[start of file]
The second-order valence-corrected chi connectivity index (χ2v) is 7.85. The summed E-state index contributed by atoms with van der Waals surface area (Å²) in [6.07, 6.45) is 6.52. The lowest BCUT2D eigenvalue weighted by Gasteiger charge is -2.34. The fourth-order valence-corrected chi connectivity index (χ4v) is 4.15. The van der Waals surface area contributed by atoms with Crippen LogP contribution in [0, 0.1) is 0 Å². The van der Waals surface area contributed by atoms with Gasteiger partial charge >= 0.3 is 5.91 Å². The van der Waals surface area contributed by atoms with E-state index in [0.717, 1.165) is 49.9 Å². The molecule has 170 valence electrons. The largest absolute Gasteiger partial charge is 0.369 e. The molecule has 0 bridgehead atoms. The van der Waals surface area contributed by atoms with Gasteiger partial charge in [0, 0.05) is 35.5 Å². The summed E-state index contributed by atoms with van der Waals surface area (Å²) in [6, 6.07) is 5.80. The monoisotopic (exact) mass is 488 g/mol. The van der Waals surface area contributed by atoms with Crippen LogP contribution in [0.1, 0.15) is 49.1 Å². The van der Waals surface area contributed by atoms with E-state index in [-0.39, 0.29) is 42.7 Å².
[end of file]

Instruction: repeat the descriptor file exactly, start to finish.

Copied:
The second-order valence-corrected chi connectivity index (χ2v) is 7.85. The summed E-state index contributed by atoms with van der Waals surface area (Å²) in [6.07, 6.45) is 6.52. The lowest BCUT2D eigenvalue weighted by Gasteiger charge is -2.34. The fourth-order valence-corrected chi connectivity index (χ4v) is 4.15. The van der Waals surface area contributed by atoms with Crippen LogP contribution in [0, 0.1) is 0 Å². The van der Waals surface area contributed by atoms with Gasteiger partial charge >= 0.3 is 5.91 Å². The van der Waals surface area contributed by atoms with E-state index in [0.717, 1.165) is 49.9 Å². The molecule has 170 valence electrons. The largest absolute Gasteiger partial charge is 0.369 e. The molecule has 0 bridgehead atoms. The van der Waals surface area contributed by atoms with Gasteiger partial charge in [0, 0.05) is 35.5 Å². The summed E-state index contributed by atoms with van der Waals surface area (Å²) in [6, 6.07) is 5.80. The monoisotopic (exact) mass is 488 g/mol. The van der Waals surface area contributed by atoms with Crippen LogP contribution in [0.1, 0.15) is 49.1 Å². The van der Waals surface area contributed by atoms with E-state index in [-0.39, 0.29) is 42.7 Å².